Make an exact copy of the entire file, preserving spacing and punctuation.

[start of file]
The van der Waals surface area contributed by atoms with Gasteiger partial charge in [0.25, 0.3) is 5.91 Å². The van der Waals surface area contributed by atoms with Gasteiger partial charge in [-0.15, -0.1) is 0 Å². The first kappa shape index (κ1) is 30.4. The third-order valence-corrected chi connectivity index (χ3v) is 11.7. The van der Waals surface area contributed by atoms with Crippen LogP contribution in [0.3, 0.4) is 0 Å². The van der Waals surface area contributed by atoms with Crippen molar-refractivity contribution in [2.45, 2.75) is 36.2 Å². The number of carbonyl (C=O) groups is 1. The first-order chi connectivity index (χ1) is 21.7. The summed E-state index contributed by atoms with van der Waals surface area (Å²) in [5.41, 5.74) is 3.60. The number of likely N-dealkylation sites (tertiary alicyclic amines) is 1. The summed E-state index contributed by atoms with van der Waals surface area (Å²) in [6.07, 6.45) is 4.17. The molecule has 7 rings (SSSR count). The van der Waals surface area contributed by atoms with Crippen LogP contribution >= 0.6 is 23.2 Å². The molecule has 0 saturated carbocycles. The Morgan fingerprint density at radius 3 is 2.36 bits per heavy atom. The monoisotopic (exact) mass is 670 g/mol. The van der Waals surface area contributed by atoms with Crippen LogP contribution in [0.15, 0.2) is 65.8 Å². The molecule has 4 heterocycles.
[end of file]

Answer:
The van der Waals surface area contributed by atoms with Gasteiger partial charge in [0.25, 0.3) is 5.91 Å². The van der Waals surface area contributed by atoms with Gasteiger partial charge in [-0.15, -0.1) is 0 Å². The first kappa shape index (κ1) is 30.4. The third-order valence-corrected chi connectivity index (χ3v) is 11.7. The van der Waals surface area contributed by atoms with Crippen LogP contribution in [0.3, 0.4) is 0 Å². The van der Waals surface area contributed by atoms with Crippen molar-refractivity contribution in [2.45, 2.75) is 36.2 Å². The number of carbonyl (C=O) groups is 1. The first-order chi connectivity index (χ1) is 21.7. The summed E-state index contributed by atoms with van der Waals surface area (Å²) in [5.41, 5.74) is 3.60. The number of likely N-dealkylation sites (tertiary alicyclic amines) is 1. The summed E-state index contributed by atoms with van der Waals surface area (Å²) in [6.07, 6.45) is 4.17. The molecule has 7 rings (SSSR count). The van der Waals surface area contributed by atoms with Crippen LogP contribution >= 0.6 is 23.2 Å². The molecule has 0 saturated carbocycles. The Morgan fingerprint density at radius 3 is 2.36 bits per heavy atom. The monoisotopic (exact) mass is 670 g/mol. The van der Waals surface area contributed by atoms with Crippen LogP contribution in [0.15, 0.2) is 65.8 Å². The molecule has 4 heterocycles.